Your wouldn't know it from the television coverage but the deal done for Kiwis in Australia by Prime Ministers John Key and Malcolm Turnbull last weekend was quite a breakthrough.
For the first time, we have a formal agreement giving New Zealanders an exclusive door to Australian citizenship. If that doesn't sound remarkable, it is because we have lived under the delusion that we have always had it, and for a long time we probably did in a de facto sense. We were two white colonies in a remote corner of the world and we could live and work on either side of the Tasman without permits, let alone changing citizenship.
But in the last quarter of last century, immigration policy practically everywhere changed from essentially racial selection to wealth or skills in short supply. By the turn of the century Australians were complaining that migrants were using New Zealand as a back door to Australia and that too many Kiwis were on welfare over there. In 2001, the Howard Government restricted benefits for non-citizens and our governments have been arguing a case for Oz Kiwis ever since.
Many here have said, "Why don't they simply become citizens?" It has not been that simple. Until last weekend they had to meet the same criteria as applicants from anywhere else in the world. Now they don't.
Yet all we saw on OneNews last weekend was an ungrateful sod grizzling that the deal would do nothing for most Kiwis there because the path to citizenship was available only to those earning above Australia's median wage. The good news, he said, was just "spin".
His admission that as many as two thirds of our expatriates are earning less than the median wage (currently A$53,900) told me I have indeed been a victim of "spin" and it has not come from a government.
For years we have been reading that Kiwis have been paying their way in Australia, working hard, paying taxes and contributing fully to the country that denies them the rights of full citizens. It has often been stated by their lobbyists that Kiwis have a higher employment rate than the rest of the population, and even that they earn more on average than Australian-born workers.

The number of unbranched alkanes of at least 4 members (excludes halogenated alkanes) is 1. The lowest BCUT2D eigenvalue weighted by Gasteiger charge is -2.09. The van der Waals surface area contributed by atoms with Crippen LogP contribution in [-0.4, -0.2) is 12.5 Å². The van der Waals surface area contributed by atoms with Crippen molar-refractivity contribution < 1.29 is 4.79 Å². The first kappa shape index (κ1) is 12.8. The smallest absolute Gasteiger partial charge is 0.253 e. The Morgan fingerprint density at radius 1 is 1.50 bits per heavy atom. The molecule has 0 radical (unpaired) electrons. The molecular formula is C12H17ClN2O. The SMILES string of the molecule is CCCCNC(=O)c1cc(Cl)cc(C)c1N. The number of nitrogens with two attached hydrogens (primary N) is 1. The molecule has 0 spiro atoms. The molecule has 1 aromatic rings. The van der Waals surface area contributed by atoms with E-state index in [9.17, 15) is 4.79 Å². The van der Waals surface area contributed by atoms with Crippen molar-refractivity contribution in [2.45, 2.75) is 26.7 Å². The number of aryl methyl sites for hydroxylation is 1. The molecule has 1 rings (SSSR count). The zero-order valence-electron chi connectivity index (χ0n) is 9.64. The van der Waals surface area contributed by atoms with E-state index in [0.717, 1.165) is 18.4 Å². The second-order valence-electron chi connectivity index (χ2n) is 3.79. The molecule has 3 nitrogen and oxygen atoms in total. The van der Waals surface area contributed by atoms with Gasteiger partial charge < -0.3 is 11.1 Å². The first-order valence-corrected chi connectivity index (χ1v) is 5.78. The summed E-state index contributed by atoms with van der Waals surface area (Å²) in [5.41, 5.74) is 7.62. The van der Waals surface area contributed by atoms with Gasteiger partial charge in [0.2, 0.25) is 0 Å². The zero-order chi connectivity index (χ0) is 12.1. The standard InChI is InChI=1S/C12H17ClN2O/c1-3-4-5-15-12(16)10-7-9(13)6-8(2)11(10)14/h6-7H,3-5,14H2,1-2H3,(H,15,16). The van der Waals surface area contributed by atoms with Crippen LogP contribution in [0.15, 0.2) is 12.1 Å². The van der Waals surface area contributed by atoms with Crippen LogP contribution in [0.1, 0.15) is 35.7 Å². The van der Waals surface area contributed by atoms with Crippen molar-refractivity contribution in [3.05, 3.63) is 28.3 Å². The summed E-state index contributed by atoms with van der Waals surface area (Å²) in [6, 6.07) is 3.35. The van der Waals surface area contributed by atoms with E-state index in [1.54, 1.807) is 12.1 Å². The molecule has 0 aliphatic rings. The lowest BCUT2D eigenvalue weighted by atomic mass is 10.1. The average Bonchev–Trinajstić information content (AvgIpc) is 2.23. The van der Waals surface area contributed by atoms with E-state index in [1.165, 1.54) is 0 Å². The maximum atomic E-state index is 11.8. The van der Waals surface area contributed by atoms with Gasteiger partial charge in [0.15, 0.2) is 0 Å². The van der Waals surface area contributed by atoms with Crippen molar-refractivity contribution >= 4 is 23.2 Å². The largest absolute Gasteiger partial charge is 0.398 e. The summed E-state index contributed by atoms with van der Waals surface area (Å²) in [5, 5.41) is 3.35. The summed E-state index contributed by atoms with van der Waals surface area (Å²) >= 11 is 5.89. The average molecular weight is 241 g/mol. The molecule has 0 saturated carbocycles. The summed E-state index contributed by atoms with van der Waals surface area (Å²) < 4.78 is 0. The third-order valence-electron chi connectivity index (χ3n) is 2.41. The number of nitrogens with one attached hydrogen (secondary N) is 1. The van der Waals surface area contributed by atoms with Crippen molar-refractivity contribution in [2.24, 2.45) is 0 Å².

Like all spin, these statements can conceal more than they reveal. It turns out they have a higher employment rate because the Kiwi community is disproportionately young adults, though I still can't explain the claim of higher average earnings now that it turns out two thirds, maybe more, are in the lower half of Australia's wage earners.
For years we have been reading that Kiwis have been paying their way in Australia, working hard, paying taxes and contributing fully ...
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They are said to be working in trades, retail, hospitality and the like. They are probably itinerant young bartenders, builders and cafe staff enjoying the big cities and warmer climate, and good for them. But they are mobile and if they need welfare the can come home.
I thought we were sending successive governments into bat for established families whose children were growing up in Australia and that the breadwinners were earning enough to be net taxpayers, covering the health and tertiary education benefits they were being denied.
That would have been the argument Key has made to Kevin Rudd, Julia Gillard, Tony Abbott and now Turnbull, and Helen Clark made to John Howard before him. Key has had some success at last with a fellow former currency dealer.
Turnbull obviously was persuaded to establish a special citizenship status for Kiwis but insisted it should be available only to those whose taxes would cover the cost of their benefits. He also wanted them to have an earnings record above the median wage for the past five years, and citizenship on those terms would be available only to Kiwis already in Australia on the date of the agreement.
Key accepted that because it would take Australia some time to deal with possibly 100,000 qualifying applicants already there and anyway, no new arrivals would qualify until they had been there at least five years. He is hopeful the same deal might be done for them when the time arrives.
As he has said publicly, and no doubt put to Turnbull, the problems created by Kiwis' peculiar position in Australia are only going to get greater as time goes on.
In these circumstances it is a marvel really that we can retain our "special relationship" as far as we have. It must be tempting for Australians to say, "It's an anomaly of history that has had its day. To hell with it. Kiwis can apply to live and work here like everybody else."
But like us with the Polynesian islands, Australia must value the connection. The deal done last weekend was reasonable, balanced and sets a valuable precedent. It is the basis for a new, permanent, transtasman citizenship.